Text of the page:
Jan Stenerud's Montana State story is the stuff of urban legend.

It has been told and retold so many times in so many different ways, Stenerud jokes, that even he isn't always certain what's true and what isn't.

"I have met so many people who said they had something to do with it … I'm almost to the point where I wonder if I can remember exactly what happened," Stenerud said.

The operative word there is "almost." The truth is, more than four decades later, Stenerud can vividly recall the circumstances of his MSU conversion from Nordic ski jumper to future Pro Football Hall of Fame kicker.

He can, he says, because it changed his life.

Stenerud, now 64, was in town last week to visit family and friends. He golfed a lot, but he took some time to recount his kicking career. He had not thought about it in a long time, he said, adding that he didn't think he'd ever told the entire story to anyone.

A native of Fetsund, Norway, Stenerud was recruited to MSU as a Nordic skier. His specialty was ski jumping, back when that was an NCAA event. MSU's ski jumpers used to practice and compete above Deer Park at Bridger Bowl. The Bobcats won a pair of conference ski titles during Stenerud's career, and he finished fourth at the NCAA meet in 1965, earning All-American status.

But Stenerud's exploits on the slopes have since been overshadowed by his achievements on the football field.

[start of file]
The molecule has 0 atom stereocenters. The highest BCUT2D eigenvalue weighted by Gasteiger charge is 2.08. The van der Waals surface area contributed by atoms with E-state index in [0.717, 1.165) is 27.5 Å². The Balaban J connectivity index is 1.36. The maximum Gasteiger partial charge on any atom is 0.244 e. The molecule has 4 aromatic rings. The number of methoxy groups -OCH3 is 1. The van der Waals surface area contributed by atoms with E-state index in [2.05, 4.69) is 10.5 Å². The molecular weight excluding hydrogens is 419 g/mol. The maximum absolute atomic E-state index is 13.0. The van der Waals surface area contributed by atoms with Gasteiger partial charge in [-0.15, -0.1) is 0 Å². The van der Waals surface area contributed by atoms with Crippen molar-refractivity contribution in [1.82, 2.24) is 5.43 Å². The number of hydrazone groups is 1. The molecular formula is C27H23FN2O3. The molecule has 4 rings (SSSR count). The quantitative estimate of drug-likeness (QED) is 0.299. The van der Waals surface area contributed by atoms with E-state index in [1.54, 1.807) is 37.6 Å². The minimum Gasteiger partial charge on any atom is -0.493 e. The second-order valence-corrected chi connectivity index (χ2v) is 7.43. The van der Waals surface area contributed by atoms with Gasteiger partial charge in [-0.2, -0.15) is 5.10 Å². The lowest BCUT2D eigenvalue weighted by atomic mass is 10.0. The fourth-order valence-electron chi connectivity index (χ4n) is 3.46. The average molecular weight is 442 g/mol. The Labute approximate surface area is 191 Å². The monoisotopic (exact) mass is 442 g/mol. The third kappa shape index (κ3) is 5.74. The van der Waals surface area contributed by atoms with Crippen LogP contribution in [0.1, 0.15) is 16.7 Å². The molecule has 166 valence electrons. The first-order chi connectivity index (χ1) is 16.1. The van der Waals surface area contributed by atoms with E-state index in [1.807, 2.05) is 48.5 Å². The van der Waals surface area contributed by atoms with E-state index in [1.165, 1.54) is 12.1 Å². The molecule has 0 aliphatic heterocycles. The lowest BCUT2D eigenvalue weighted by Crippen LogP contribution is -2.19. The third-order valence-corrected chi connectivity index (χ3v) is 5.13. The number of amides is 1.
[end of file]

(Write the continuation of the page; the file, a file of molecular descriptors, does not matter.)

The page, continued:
The members of the ski team routinely ran the stairs at the football stadium as part of their offseason conditioning. One fall afternoon in '64, Stenerud stopped to watch Dale Jackson, an MSU football player from Great Falls, practicing extra points. Stenerud asked if he could try. Wearing tennis shoes and having no clue how to line up, he began to kick the ball between the uprights. He'd hit a few, move back, then kick more.

He didn't think it was a big deal, he says, because soccer was his summer sport. For his first attempts, he kicked straight on. Even with tennis shoes, the ball flew farther than what he'd seen anyone on the team do. He asked if he could kick with the side of his foot, as a soccer player would do on a corner kick or a penalty kick. He was told he could, because Pete Gogolak of the Buffalo Bills was doing it. He had no idea about technique or the number of steps he needed to take; he simply kicked the ball.